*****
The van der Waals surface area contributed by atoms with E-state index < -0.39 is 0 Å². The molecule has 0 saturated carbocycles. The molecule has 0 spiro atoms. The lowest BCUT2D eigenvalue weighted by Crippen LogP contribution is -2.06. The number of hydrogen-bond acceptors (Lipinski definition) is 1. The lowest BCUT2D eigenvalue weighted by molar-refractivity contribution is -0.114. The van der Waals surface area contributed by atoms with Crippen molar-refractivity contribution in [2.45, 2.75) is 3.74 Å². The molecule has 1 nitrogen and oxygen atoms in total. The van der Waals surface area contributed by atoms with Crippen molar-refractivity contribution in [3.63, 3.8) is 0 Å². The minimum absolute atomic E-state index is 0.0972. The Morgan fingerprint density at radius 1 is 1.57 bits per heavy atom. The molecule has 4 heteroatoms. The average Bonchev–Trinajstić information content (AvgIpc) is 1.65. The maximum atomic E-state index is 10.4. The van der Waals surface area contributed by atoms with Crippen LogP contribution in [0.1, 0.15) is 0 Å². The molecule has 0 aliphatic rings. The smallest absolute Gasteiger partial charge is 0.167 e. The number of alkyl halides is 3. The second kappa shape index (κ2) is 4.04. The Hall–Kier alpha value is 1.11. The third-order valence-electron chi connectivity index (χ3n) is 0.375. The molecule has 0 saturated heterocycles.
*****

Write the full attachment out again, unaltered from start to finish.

The van der Waals surface area contributed by atoms with E-state index < -0.39 is 0 Å². The molecule has 0 saturated carbocycles. The molecule has 0 spiro atoms. The lowest BCUT2D eigenvalue weighted by Crippen LogP contribution is -2.06. The number of hydrogen-bond acceptors (Lipinski definition) is 1. The lowest BCUT2D eigenvalue weighted by molar-refractivity contribution is -0.114. The van der Waals surface area contributed by atoms with Crippen molar-refractivity contribution in [2.45, 2.75) is 3.74 Å². The molecule has 1 nitrogen and oxygen atoms in total. The van der Waals surface area contributed by atoms with Crippen molar-refractivity contribution in [3.63, 3.8) is 0 Å². The minimum absolute atomic E-state index is 0.0972. The Morgan fingerprint density at radius 1 is 1.57 bits per heavy atom. The molecule has 4 heteroatoms. The average Bonchev–Trinajstić information content (AvgIpc) is 1.65. The maximum atomic E-state index is 10.4. The van der Waals surface area contributed by atoms with Crippen LogP contribution in [0.1, 0.15) is 0 Å². The molecule has 0 aliphatic rings. The smallest absolute Gasteiger partial charge is 0.167 e. The number of alkyl halides is 3. The second kappa shape index (κ2) is 4.04. The Hall–Kier alpha value is 1.11. The third-order valence-electron chi connectivity index (χ3n) is 0.375. The molecule has 0 saturated heterocycles.